Breast Cancer Action Applauds Anemia Drugs Warning; Questions Pharma Influence on FDA

For Immediate Release

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Contact: Mary DeLucco
Breast Cancer Action
415.243.9301 xt 16

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San Francisco, CA—Breast Cancer Action said that today’s action by the U.S. Food & Drug Administration warning about the risks that certain anemia drugs pose to cancer patients was delayed by the influence of drug manufacturers on the drug approval process.

Breast Cancer Action (BCA) is calling for a decrease in the entanglement of the FDA with the pharmaceutical industry.

There has been controversy since 2004 over the safety and appropriate dosage of these drugs—which were approved by the FDA and promoted by the drug companies through direct-to-consumer advertising—without sufficient evidence of benefits outweighing risks.

Epogen, Procrit and Aranesp have been used to treat breast cancer patients with anemia caused by chemotherapy. The FDA says the new warnings address the potential risks of these drugs, which are called erythropoiesis-stimulating agents (ESAs). The new boxed warnings emphasize that excessive doses of ESAs can cause tumor growth and shortened survival in patients with advanced breast, head and neck, lymphoid and non-small cell lung cancer.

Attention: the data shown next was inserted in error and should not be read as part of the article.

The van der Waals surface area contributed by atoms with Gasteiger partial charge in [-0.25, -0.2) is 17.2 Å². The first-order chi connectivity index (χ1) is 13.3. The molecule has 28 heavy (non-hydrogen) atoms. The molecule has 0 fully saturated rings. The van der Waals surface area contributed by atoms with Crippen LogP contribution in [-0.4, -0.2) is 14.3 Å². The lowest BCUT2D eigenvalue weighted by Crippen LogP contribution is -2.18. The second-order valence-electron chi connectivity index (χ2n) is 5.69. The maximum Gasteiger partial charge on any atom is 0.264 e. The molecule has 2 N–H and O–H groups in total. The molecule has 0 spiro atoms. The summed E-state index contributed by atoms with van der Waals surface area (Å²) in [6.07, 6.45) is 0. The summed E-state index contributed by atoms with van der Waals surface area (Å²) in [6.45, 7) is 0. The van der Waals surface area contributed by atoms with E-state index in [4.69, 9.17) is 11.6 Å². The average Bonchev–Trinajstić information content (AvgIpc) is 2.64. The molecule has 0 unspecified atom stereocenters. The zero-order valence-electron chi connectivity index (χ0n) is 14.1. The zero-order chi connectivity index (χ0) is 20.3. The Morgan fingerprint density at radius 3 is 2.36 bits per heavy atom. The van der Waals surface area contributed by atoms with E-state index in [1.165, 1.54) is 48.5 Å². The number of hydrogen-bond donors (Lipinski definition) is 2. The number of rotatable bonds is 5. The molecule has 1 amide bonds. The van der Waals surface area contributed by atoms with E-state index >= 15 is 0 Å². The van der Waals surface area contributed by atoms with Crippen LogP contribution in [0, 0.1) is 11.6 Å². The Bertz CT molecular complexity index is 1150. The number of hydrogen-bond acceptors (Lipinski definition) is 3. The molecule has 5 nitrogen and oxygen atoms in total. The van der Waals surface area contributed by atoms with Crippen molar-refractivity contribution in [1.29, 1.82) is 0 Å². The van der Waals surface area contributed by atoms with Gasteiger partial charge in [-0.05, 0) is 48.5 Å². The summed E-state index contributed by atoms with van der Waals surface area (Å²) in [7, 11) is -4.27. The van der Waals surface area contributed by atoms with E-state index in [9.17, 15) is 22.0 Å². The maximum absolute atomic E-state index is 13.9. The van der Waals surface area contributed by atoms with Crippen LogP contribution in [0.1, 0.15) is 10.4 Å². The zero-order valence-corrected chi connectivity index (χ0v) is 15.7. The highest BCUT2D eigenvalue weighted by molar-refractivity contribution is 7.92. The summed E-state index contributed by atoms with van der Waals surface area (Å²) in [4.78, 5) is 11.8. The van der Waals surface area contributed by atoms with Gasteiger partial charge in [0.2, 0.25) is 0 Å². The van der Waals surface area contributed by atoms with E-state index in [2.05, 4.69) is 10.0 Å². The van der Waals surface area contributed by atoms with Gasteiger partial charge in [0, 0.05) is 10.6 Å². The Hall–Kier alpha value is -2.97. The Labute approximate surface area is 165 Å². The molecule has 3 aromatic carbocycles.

The labeling changes include a statement that symptoms of anemia, fatigue and quality of life have not been shown to improve in cancer patients who are treated with ESAs. The new boxed warning also clarifies that ESAs should only be used in cancer patients whose anemia is specifically caused by chemotherapy. Moreover, it states that ESAs should be discontinued once the patient’s chemotherapy course has been completed.

“The medical and scientific communities have known for a long time that these drugs pose risks to cancer patients,” says BCA Executive Director Barbara A. Brenner. “These warnings are long overdue, and might well have been issued sooner if the pharmaceutical companies had less influence on the FDA’s decision-making process.”

Brenner added that, “Today’s action by the FDA should finally help patients decide whether the dubious benefits of these drugs are worth the risks. The questions of how the FDA makes decisions, and who influences those decisions, still need to be addressed.”

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This entry was posted in Press Releases.

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